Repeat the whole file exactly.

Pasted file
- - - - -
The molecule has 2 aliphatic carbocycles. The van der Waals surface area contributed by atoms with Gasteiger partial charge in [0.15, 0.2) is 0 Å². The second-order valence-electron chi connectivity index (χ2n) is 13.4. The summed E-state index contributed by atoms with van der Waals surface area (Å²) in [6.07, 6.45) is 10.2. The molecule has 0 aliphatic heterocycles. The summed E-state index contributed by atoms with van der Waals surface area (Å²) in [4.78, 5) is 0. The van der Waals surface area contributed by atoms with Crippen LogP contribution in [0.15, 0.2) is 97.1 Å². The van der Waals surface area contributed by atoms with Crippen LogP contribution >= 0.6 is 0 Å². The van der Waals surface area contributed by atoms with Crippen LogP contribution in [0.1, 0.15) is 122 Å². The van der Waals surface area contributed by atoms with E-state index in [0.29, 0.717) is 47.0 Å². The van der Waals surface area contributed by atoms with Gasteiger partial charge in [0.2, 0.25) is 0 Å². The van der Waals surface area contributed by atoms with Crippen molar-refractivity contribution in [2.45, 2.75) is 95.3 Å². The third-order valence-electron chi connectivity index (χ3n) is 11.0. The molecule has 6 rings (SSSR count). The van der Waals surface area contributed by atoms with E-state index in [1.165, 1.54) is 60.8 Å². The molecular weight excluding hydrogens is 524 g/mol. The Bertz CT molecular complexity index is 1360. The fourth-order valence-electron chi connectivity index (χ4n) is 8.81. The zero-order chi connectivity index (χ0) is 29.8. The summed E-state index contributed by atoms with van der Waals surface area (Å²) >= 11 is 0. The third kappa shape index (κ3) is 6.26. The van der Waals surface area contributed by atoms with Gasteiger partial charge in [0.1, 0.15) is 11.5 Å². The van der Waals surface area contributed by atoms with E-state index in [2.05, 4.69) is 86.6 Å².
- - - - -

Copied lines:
The molecule has 2 aliphatic carbocycles. The van der Waals surface area contributed by atoms with Gasteiger partial charge in [0.15, 0.2) is 0 Å². The second-order valence-electron chi connectivity index (χ2n) is 13.4. The summed E-state index contributed by atoms with van der Waals surface area (Å²) in [6.07, 6.45) is 10.2. The molecule has 0 aliphatic heterocycles. The summed E-state index contributed by atoms with van der Waals surface area (Å²) in [4.78, 5) is 0. The van der Waals surface area contributed by atoms with Crippen LogP contribution in [0.15, 0.2) is 97.1 Å². The van der Waals surface area contributed by atoms with Crippen LogP contribution >= 0.6 is 0 Å². The van der Waals surface area contributed by atoms with Crippen LogP contribution in [0.1, 0.15) is 122 Å². The van der Waals surface area contributed by atoms with E-state index in [0.29, 0.717) is 47.0 Å². The van der Waals surface area contributed by atoms with Gasteiger partial charge in [0.2, 0.25) is 0 Å². The van der Waals surface area contributed by atoms with Crippen molar-refractivity contribution in [2.45, 2.75) is 95.3 Å². The third-order valence-electron chi connectivity index (χ3n) is 11.0. The molecule has 6 rings (SSSR count). The van der Waals surface area contributed by atoms with E-state index in [1.165, 1.54) is 60.8 Å². The molecular weight excluding hydrogens is 524 g/mol. The Bertz CT molecular complexity index is 1360. The fourth-order valence-electron chi connectivity index (χ4n) is 8.81. The zero-order chi connectivity index (χ0) is 29.8. The summed E-state index contributed by atoms with van der Waals surface area (Å²) >= 11 is 0. The third kappa shape index (κ3) is 6.26. The van der Waals surface area contributed by atoms with Gasteiger partial charge in [0.1, 0.15) is 11.5 Å². The van der Waals surface area contributed by atoms with E-state index in [2.05, 4.69) is 86.6 Å².